In a few months, this blog post will either be updated or deleted depending on the outcome.
To advance (make more money) in the U.S. Navy we are given advancement exams. These exams test our job knowledge and our general military knowledge. The test scores are coupled with yearly evaluation scores and a magic number (final multiple) is derived. If your final multiple score is above the score that the Navy determines it needs to meet advancement needs then the individual will be advanced to the next higher pay grade. This method is true when a person is trying to advance to E4, E5, and E6, but differs slightly when trying to achieve the rank of Chief Petty Officer (E7).
To become a Chief Petty Officer (CPO) a sailor must still pass the exam and that is where the similarities end. Once the exam is passed the Navy will issue a list of those who are Selection Board Eligible (SBE), just passing the exam doesn’t automatically make a sailor board eligible. The “Board” is made up of several senior enlisted personnel who pour over service records to find the best of the best to be selected to wear the coveted gold fouled anchor with the silver superimposed U.S.N.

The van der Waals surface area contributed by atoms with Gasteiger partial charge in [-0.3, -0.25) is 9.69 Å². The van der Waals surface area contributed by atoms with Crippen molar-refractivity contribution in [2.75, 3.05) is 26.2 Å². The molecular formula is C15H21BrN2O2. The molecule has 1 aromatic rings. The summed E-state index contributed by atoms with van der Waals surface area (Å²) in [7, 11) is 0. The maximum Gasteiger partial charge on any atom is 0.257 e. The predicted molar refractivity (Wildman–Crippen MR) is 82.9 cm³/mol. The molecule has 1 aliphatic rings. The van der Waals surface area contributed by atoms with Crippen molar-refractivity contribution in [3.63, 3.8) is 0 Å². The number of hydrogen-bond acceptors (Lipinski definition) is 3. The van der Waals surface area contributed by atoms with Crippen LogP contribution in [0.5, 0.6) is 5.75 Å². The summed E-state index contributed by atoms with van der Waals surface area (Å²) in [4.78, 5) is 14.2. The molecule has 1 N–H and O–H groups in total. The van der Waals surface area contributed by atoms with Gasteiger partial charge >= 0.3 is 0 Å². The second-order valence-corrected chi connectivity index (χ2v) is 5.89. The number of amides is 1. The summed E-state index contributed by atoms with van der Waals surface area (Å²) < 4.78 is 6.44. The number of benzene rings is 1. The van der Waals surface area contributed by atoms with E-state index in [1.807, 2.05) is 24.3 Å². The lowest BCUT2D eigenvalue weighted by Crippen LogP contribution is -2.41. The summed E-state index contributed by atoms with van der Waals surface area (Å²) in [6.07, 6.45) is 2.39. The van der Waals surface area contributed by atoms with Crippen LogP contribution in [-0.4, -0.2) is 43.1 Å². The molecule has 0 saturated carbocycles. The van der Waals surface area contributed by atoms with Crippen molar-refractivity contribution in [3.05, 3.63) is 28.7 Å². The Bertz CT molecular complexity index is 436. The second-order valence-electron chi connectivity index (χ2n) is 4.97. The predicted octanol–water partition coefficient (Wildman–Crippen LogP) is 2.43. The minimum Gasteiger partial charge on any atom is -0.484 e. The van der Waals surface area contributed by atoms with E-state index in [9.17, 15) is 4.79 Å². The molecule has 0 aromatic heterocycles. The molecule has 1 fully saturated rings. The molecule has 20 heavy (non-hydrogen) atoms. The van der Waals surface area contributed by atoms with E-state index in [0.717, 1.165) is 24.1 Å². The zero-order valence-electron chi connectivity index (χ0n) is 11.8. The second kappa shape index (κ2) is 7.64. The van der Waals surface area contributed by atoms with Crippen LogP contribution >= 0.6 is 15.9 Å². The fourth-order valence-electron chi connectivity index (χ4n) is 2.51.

So, making board means a lot because if you don’t make board, then you have to wait another year before you can take the test and try again.
I made board. This is my second year taking the Chief’s exam and the second year I have made board. I am hopeful, but I am not holding my breath. At present, twelve other First Class Sonar Technicians took the Chief’s test. Only eight of us made board. Last year only one person out of eight was selected to become a Chief Sonar Technician.
Personally, I think I have what it takes, but the decision is not up to me.
So, if I become a Chief Select I plan on using this blog to document the process. If I do not, then I will delete this and try again next year.